Article

Adverse perinatal outcomes are significantly higher in severe gestational hypertension than in mild preeclampsia

Department of Obstetrics and Gynecology, University of Cincinnati, Ohio 45267-0526, USA.
American Journal of Obstetrics and Gynecology (Impact Factor: 4.7). 02/2002; 186(1):66-71. DOI: 10.1067/mob.2002.120080
Source: PubMed

ABSTRACT

The current literature emphasizes increased risk of adverse outcomes in the presence of proteinuria and hypertension. The objective of this study was to compare the frequency of adverse fetal outcomes in women who developed hypertensive disorders with or without proteinuria.
The study design was a secondary analysis of data from women who had preeclampsia in a previous pregnancy (n = 598) who were enrolled in a multicenter trial of aspirin for the prevention of preeclampsia. The women had no history of chronic hypertension or renal disease and were normotensive at study inclusion. The maternal and perinatal outcome variables assessed were preterm delivery at <37 and <35 weeks of gestation, rate of small-for-gestational-age infants, and abruptio placenta. Data were analyzed by using the chi-square test, and women who remained normotensive or who had mild gestational hypertension were considered as a single group because they had similar outcomes.
As compared to mild preeclampsia, women who developed severe gestational hypertension (without proteinuria) had higher rates of both preterm delivery at <37 weeks of gestation and small-for-gestational-age infants. In addition, when compared to women with mild preeclampsia, for women with severe gestational hypertension, gestational age and birth weight were significantly lower at delivery (P <.003 for both age and birth weight). Moreover, women who developed severe gestational hypertension had higher rates of preterm delivery at <37 weeks of gestation (54.2% vs 17.8%, P =.001) and at <35 weeks of gestation (25.0% vs 8.4%, P =.0161), and delivery of small-for-gestational-age infants (20.8% vs 6.5%, P =.024) when compared to women who remained normotensive or those who developed mild gestational hypertension. There were no statistically significant differences in perinatal outcomes between the normotensive/mild gestational hypertension and the mild preeclampsia groups. Overall, women who had severe gestational hypertension had increased rates of preterm delivery and delivery of small-for-gestational-age infants than women with mild gestational hypertension or mild preeclampsia. In the presence of severe hypertension, proteinuria did not increase the rates of preterm delivery or delivery of small-for-gestational-age infants.
In women who have gestational hypertension or preeclampsia, increased rates of preterm delivery and delivery of small-for-gestational-age infants are present only in those with severe hypertension. In these women, the presence of proteinuria does not influence perinatal outcome.

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    • "Women who were born small for gestational age have an increased risk of developing hypertension during pregnancy, which may lead to giving birth to low birth weight newborns. This leads to an inherited predisposition to low birth weight and to cardiovascular risk [12]. Women with obesity and/or preexisting diabetes mellitus and/or gestational diabetes tend to give birth to children with increased birth weight, increased ponderal index, and increased future risk of obesity and diabetes mellitus in adulthood and also during their future pregnancies [13]. "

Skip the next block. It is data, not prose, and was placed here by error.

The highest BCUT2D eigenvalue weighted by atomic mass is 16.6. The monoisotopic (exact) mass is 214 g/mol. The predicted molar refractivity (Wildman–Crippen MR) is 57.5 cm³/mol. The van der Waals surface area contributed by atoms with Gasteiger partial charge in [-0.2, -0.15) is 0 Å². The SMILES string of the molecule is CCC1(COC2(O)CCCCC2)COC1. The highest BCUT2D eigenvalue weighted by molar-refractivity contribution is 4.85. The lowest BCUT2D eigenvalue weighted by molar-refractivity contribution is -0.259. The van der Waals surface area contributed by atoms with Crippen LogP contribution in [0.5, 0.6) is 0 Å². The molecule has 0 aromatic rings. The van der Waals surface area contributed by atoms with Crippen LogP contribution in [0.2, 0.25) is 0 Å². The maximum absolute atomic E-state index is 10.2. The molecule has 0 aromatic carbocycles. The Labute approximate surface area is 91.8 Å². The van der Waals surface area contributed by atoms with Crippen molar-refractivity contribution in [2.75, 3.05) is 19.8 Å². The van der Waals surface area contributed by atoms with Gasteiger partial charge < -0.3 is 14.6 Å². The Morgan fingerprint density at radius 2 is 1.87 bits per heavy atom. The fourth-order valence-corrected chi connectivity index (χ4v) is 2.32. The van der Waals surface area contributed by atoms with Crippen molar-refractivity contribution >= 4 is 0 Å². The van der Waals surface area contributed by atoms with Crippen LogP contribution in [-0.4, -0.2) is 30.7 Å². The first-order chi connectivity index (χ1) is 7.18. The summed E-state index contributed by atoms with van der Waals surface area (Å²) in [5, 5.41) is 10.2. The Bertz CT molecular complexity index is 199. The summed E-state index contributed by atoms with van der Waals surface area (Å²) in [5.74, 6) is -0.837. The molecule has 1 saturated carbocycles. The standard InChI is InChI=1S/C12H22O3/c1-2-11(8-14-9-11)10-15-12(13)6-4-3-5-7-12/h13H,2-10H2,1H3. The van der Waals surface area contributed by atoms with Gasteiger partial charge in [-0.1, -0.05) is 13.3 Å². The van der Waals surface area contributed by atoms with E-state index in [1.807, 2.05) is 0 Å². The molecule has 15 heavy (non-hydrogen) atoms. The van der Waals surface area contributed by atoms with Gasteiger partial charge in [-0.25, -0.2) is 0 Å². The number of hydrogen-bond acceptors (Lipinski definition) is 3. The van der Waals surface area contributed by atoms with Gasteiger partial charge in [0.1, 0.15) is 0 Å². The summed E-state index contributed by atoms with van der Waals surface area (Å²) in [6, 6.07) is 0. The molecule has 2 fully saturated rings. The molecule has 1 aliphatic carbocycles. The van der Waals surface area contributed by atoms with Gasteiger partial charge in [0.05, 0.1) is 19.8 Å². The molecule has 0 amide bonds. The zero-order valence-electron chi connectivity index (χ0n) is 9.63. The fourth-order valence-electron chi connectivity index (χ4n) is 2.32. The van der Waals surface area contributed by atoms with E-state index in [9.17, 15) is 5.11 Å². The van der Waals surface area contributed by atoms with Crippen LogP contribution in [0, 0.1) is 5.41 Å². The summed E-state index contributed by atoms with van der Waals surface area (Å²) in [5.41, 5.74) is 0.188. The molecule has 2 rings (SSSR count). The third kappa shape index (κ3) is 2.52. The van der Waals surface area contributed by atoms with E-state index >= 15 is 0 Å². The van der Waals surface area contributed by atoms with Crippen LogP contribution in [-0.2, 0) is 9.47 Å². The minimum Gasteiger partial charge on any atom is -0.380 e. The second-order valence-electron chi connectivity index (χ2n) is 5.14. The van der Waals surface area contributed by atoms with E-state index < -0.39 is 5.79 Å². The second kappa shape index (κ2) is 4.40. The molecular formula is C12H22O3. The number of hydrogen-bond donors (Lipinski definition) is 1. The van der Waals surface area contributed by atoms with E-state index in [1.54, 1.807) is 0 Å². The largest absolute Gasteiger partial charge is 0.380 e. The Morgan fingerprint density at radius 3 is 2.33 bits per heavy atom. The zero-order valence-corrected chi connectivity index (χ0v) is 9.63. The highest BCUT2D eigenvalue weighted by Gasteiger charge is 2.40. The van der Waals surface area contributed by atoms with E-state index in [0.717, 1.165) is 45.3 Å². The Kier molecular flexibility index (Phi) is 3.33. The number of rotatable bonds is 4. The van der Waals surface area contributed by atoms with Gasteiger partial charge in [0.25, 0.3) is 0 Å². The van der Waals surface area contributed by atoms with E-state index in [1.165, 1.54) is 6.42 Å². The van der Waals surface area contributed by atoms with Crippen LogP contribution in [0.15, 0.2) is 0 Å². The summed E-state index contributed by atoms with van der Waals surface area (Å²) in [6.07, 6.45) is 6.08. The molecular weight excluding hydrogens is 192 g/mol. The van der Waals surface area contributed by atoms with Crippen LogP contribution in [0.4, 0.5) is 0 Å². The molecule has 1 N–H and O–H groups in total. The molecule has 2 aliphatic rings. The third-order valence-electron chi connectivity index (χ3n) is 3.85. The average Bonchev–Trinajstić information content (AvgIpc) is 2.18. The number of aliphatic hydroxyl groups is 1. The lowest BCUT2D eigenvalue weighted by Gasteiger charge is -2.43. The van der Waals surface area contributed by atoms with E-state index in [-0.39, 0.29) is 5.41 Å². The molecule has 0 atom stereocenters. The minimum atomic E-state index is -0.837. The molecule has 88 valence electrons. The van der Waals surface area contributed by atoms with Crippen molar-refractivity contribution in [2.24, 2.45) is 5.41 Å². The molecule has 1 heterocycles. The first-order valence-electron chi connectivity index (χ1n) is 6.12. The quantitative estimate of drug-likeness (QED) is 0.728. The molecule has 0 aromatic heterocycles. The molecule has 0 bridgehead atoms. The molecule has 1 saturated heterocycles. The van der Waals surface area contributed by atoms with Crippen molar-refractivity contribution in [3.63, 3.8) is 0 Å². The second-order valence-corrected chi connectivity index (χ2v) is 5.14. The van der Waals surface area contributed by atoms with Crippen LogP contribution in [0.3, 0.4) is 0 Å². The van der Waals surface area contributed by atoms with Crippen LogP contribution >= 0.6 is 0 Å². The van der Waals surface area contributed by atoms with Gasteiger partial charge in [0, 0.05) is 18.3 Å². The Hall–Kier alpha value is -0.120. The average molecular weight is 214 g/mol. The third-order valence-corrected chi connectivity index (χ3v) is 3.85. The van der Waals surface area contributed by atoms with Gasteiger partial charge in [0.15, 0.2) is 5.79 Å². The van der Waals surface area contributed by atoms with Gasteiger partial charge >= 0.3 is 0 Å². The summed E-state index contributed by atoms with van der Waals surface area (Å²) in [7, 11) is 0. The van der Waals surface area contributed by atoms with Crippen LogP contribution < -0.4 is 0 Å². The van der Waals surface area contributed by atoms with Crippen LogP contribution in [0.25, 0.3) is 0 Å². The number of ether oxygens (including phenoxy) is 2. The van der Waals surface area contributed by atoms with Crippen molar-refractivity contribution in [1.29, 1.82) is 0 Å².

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    ABSTRACT: Background and objectives: Parents' birth weight acts as a predictor for the descendant birth weight, with the correlation more strongly transmitted through maternal line. The present research aims to study the correlation between the child's low or increased birth weight, the mother's birth weight, and maternal conditions. Methods: 773 mother-infant binomials were identified with information on both the baby's and the mother's birth weight recorded. Group studies were constituted, dividing the sample according to birth weight (<2,500 grams (g) and ≥3,500 grams (g)). The length at birth was also studied in children ≤47.5 cm (lower quartile). Chi(2) test or Fisher's exact test, Spearman's Rho, and odds ratio were performed in order to investigate the relation between the children's weight and length at birth and the mothers' and children's variables. Results: The girls were heavier at birth than their mothers, with an average increase at birth weight between the generations of 79 g. The child's birth weight <2,500 g did not show any correlation with maternal birth weight <2,500 g (Fisher 0.264; Spearman's Rho 0.048; OR 2.1 and OR lower 0.7) or with maternal stature below the lower quartile (<157 cm) (Chi (2) sig 0.323; with Spearman's Rho 0.036; OR 1.5 and OR lower 0.7). The child's low birth weight (<2,500 g) was lightly correlated with drug use by the mother during pregnancy (Fisher 0.083; Spearman's Rho 0.080; OR 4.9 and OR lower 1.0). The child's birth weight <2,500 g showed increased correlation with gestational age lower than 38 weeks and 3 days (Chi (2) sig 0.002; Spearman's Rho 0.113; OR 3.2 and OR lower 1.5). The child's weight at birth ≥3,500 g showed strong correlation with maternal weight at birth ≥3,500 g (Chi (2) sig 0; Spearman's Rho +0.142; OR 0.5 and OR upper 0.7). It was also revealed that the higher the maternal prepregnancy BMI, the stronger the correlation with child's birth weight ≥3,500 g ((maternal prepregnancy BMI > 25.0 with Chi (2) sig 0.013; Spearman's Rho 0.09; OR 1.54 and OR upper 2.17) and (maternal prepregnancy BMI > 30.0 with Chi (2) sig 0 Spearman's Rho 0.137; OR 2.58 and OR upper 4.26)). The child's length at birth in the lower quartile (≤47.5 cm) showed strong correlation with drug use by the mother during pregnancy (Chi (2) sig 0.004; Spearman's Rho 0.105; OR 4.3 and OR lower 1.5). Conclusions: The mother's increased weight at birth and the prenatal overweight or obesity were correlated with increased weight and length at birth of the newborn, coupled with the tendency of increasing birth weight between generations of mothers and daughters. Also, descendants with smaller length at birth are the children of women with the lowest statures.